A tasty morsel—left uneaten
Incredibly, this killer leopard carried this one-day-old baboon high up a tree to safety—out of reach of a pack of hyenas below.
The camera crew who took this photo [in the original printed article] recounted how Legadema—as they’d named her—cuddled the newborn to keep it warm through the long, African night.1
‘It was as if nature had turned on its head completely,’ said one of the film-makers, Dereck Joubert. He explained how baboons are a major food source for leopards—Legadema herself had just killed the baby baboon’s mother. Joubert related that when the newly-orphaned baboon called out, ‘we thought we were going to hear a major crunch and the leopard smacking its lips’. Instead, Legadema gently picked up the infant by the scruff of its neck, and climbed the tree.
Despite the leopard’s efforts, by morning the tiny baboon was dead. ‘We think it was simply too small to survive the night without its natural mother and the sustenance she could provide,’ said Joubert, adding that when Legadema realised the baby had died, she moved on.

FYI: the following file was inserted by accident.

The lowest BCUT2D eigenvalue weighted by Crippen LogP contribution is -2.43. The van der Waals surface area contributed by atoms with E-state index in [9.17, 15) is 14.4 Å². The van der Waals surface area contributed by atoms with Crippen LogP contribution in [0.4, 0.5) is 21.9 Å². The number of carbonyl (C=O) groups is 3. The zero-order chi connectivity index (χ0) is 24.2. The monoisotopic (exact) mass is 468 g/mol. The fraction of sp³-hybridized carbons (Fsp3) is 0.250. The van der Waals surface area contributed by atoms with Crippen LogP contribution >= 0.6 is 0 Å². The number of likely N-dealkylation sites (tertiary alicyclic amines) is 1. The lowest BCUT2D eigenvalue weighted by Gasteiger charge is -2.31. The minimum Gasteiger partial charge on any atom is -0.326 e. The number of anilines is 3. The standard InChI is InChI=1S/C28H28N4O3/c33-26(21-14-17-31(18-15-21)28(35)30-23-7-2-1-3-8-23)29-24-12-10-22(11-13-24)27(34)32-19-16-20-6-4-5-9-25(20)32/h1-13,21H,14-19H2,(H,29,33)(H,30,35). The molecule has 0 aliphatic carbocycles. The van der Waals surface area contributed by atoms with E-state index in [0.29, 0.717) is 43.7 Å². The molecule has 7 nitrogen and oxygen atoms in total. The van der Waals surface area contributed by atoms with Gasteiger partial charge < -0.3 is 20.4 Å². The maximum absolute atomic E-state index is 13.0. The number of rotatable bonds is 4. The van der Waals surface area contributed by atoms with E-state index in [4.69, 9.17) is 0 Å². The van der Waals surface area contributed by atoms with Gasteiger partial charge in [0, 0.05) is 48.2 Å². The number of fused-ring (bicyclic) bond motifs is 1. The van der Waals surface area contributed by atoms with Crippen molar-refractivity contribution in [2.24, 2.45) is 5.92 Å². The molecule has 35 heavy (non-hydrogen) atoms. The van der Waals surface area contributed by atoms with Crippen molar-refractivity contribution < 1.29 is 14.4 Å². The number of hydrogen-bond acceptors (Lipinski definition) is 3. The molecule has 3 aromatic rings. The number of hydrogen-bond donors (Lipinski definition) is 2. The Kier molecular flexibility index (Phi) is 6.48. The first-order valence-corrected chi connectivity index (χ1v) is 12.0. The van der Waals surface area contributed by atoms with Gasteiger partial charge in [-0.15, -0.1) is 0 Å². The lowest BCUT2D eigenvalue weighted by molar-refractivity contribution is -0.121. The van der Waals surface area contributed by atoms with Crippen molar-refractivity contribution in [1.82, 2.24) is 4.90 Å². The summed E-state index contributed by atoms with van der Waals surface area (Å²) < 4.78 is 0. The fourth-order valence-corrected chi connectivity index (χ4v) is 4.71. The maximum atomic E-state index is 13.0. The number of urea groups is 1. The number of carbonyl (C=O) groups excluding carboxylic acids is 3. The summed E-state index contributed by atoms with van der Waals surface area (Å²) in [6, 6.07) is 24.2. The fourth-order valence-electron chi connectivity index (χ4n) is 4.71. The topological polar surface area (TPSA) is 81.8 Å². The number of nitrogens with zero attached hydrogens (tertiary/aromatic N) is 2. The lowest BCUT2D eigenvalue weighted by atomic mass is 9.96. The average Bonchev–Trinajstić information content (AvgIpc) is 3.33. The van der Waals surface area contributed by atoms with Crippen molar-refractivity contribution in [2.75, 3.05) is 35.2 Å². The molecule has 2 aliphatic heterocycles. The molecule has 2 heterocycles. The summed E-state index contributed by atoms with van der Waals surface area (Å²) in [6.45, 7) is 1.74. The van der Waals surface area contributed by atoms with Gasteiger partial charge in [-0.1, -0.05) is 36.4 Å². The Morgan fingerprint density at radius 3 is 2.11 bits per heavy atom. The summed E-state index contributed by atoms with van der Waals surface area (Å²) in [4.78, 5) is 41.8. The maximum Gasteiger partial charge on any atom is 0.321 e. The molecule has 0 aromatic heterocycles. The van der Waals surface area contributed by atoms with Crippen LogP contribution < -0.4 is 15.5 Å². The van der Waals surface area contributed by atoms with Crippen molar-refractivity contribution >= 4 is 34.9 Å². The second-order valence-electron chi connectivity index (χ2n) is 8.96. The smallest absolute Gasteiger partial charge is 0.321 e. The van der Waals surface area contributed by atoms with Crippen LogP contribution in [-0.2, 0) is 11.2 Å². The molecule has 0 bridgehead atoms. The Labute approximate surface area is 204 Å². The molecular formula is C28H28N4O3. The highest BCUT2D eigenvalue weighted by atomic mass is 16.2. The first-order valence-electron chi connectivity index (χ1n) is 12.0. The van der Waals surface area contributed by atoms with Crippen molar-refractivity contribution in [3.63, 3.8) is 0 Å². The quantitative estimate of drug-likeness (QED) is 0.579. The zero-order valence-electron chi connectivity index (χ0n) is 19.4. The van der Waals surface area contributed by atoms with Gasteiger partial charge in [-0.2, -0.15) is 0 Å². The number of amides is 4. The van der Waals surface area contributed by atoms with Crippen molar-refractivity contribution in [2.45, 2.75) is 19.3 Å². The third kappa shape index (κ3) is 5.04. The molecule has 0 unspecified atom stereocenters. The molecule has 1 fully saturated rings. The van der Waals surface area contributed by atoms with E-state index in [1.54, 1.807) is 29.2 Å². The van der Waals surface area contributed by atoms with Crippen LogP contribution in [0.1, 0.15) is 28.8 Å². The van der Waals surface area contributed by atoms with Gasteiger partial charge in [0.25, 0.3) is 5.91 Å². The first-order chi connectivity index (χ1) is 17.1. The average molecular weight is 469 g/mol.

Such behaviour, from an evolutionary perspective, makes little sense—even with an overly-active maternal instinct, surely the leopard would not have left such a tasty morsel uneaten once all hope of its reviving had passed?
From the perspective of biblical history, however, this and other evolution-defying examples2,3,4 of suppressed carnivory are a beautiful echo of a pre-Fall world without death or pain, and a reminder of the biblical prophecy of such a time to come (Isaiah 11:6; 65:25).
- Brennan, Z., A leopard changes its spots … and saves a baby baboon, The Sunday Mail (Brisbane), 17 December 2006, p. 53.
- Echoes of Eden—Instead of eating baby antelopes, this lion wants to love and protect them, Creation 24(4):14–15, 2002; <creation.com/oryx>.
- Tigers and pigs … together?, Creation 27(3):28–29, 2005; <creation.com/tigerpig>.
- The leopard’s friend, Creation 28(1):10, 2005; <creation.com/leopardfriend>.